There are countless more. Worldwide, water is associated with purity, rejuvenation, and the deep mysteries of the spirit. A reminder that despite our social, religious and political conflicts, we’re all born of the sacred waters of our earth, with a desire to transcend the everyday and touch the Divine.
Baths for gratitude.
Water may have achieved sacred significance partly because, for many millennia, it was terribly scarce. The cycles of monsoon and drought, rivers flooding and receding, established a rhythm for ancient peoples that continues to this day. Humans can go without food for weeks, but after three days without water to drink, we die.
For many people around the world, collecting and carrying water where it’s needed to drink, wash, and cook with still takes hours and hours of people’s daily lives. This task often falls to hardworking women, and in too many parts of the globe – including in the so-called “first world” – there’s no guarantee that water will be clean and free of toxins. And even in this advanced age, contaminated water still sickens many, especially children.
If we have access to clean, safe water for drinking and bathing, on demand, with no need to carry it for miles, and no fear that it will make us sick, it’s easy to take it for granted. But it’s important to remember that we’re exceptionally lucky – and in the historical grand scheme of things, extremely rare. Clean, fresh, easily-available water, and the ability to bathe without fear, is a blessing, and should be a universal right. Perhaps something to keep in mind the next time we fill the tub.
The bath as destination.
From the Scandinavian sauna to the Russian banya to the famous communal baths of Turkey to the Japanese onsen, and many more examples worldwide, the bath is a place to go and the place to be – frequently with other people. Culturally, communal bathing may not be something familiar to you – though if there are public baths or spas that cater to immigrant communities in your area, they’re often worth a look, and friendly to newcomers. Sometimes all a good bath needs to become a great bath is good company!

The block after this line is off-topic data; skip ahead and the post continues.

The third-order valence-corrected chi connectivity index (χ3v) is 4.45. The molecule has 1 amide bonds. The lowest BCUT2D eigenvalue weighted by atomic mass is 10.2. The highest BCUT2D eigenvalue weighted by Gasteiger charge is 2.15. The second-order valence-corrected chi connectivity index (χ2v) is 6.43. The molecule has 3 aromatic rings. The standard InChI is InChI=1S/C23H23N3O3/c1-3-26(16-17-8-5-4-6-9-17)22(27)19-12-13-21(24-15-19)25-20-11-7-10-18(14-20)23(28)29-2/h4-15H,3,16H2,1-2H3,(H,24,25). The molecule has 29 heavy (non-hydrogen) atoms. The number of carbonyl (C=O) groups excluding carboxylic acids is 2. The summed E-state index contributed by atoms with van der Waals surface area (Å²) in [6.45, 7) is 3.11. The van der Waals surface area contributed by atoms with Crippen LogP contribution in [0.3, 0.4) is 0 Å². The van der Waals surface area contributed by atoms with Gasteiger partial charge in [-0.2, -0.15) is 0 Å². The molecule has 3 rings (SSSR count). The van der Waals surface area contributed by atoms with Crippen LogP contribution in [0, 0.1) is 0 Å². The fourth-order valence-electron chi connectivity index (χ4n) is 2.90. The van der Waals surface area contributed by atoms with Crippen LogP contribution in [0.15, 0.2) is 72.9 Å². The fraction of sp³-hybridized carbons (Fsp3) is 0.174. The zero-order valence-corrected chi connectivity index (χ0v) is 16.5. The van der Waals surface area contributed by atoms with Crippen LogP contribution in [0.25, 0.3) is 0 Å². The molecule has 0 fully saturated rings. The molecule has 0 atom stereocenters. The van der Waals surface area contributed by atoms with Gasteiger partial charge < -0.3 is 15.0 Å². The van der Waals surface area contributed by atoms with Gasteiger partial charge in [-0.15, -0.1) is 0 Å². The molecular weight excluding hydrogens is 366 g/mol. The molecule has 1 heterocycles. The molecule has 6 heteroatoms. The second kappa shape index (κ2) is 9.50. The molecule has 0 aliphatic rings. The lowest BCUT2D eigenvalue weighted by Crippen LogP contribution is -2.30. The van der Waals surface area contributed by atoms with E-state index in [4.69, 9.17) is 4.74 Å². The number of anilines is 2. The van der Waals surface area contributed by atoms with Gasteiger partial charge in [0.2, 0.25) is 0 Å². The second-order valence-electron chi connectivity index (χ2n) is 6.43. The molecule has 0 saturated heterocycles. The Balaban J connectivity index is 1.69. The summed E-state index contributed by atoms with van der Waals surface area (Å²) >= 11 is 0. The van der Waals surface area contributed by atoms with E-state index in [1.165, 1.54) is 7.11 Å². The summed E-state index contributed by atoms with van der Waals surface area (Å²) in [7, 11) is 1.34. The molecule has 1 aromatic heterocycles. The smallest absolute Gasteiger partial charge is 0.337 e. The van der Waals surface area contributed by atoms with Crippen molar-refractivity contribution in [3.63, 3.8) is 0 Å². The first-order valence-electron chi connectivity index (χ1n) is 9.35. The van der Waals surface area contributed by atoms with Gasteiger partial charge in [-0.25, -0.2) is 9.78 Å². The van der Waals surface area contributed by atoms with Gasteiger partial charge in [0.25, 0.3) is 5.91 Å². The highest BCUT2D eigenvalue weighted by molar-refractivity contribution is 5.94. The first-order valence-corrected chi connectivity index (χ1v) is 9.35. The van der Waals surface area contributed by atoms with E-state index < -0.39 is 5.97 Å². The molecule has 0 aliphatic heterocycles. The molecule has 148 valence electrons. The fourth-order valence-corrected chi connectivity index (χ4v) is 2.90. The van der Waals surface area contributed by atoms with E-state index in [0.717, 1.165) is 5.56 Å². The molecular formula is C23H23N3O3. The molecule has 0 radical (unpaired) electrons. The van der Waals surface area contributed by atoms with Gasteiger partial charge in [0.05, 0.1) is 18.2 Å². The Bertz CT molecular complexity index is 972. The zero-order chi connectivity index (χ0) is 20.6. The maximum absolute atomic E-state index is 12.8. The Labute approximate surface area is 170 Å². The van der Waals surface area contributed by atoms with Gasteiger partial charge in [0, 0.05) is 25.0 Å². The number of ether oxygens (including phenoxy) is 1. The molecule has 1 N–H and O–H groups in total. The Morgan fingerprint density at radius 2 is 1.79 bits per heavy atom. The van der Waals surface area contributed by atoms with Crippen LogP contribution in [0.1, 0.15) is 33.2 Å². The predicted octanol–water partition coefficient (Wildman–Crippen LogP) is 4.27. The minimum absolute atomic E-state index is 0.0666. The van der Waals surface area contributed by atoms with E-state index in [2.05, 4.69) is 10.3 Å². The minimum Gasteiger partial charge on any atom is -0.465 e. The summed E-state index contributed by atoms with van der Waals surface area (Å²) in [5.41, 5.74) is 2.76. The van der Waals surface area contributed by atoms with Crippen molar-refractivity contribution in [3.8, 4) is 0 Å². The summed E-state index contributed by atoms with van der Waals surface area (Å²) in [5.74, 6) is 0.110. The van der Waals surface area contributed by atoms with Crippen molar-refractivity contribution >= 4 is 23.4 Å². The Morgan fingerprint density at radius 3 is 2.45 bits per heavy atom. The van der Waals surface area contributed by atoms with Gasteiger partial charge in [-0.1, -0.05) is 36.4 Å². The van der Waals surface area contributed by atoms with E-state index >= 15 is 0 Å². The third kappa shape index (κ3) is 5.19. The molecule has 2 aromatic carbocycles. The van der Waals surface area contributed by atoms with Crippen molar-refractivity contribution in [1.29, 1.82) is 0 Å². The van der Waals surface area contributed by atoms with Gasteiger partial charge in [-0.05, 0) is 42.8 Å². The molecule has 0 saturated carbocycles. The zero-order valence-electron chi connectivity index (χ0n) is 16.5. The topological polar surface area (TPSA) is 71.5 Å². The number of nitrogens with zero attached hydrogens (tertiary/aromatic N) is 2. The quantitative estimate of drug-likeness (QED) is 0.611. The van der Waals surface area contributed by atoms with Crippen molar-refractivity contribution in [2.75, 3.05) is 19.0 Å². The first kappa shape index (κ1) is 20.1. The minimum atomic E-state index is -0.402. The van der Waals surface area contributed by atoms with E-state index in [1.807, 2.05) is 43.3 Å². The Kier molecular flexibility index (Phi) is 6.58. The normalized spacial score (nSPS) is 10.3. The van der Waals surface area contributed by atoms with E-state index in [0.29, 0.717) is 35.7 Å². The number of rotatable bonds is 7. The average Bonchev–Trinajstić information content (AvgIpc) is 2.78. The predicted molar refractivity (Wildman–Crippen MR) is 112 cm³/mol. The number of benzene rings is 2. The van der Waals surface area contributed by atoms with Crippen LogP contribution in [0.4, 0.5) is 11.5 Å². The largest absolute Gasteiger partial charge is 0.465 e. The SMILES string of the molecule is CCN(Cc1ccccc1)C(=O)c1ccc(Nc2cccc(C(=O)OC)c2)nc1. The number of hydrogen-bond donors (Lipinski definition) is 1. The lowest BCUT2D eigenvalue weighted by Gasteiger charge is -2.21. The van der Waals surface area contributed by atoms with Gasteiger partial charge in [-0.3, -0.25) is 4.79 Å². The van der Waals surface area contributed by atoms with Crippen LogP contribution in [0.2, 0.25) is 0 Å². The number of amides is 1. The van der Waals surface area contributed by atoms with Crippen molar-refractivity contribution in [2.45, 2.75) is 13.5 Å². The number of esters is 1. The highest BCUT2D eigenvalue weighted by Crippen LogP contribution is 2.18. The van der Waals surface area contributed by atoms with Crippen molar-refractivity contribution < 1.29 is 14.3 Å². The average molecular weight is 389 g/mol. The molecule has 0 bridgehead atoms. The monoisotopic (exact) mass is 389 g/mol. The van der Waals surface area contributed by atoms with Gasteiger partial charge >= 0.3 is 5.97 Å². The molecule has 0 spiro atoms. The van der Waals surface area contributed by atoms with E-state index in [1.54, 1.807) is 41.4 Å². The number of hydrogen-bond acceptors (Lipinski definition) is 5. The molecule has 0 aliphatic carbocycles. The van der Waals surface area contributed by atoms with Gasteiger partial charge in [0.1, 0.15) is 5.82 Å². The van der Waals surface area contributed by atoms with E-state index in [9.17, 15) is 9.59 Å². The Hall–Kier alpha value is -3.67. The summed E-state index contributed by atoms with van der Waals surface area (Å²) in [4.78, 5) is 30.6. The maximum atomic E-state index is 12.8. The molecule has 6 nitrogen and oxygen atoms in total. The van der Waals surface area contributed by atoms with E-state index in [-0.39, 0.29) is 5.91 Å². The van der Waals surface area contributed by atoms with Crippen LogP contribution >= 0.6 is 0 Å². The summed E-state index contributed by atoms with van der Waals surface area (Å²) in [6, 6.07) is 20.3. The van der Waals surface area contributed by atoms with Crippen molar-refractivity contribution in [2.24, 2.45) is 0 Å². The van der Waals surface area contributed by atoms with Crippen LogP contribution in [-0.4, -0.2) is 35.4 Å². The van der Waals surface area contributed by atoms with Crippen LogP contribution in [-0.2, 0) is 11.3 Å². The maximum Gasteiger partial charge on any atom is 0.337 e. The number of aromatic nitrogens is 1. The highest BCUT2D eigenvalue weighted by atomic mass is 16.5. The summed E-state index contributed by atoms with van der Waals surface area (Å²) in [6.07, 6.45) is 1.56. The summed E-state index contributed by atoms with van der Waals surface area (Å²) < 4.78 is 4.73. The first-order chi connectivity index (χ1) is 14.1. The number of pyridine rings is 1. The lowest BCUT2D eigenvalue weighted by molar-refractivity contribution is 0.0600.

And intimate baths with a lover are of course a feature of romantic visions for many. But consider that a bath can also represent essential intimate time with ourselves – not necessarily an escape from daily life, or not only that, but a time to be truly present and kind to the self. A return to the womb, no matter how brief, and a reminder that we exist in the currents of history and the metaphorical waters of the world – all connected, flowing instead of crashing. We emerge replenished, rejuvenated, and ready to resume our daily water-carrying, perhaps with a new small spark of Creation in us, as people everywhere have done for all time. Water is life, and we’re a little piece of it, to carry forward.
And very soon, we’ll humbly invite you to close the door, take a deep breath, and relax into the ancient healing powers of salt, herbs – and water.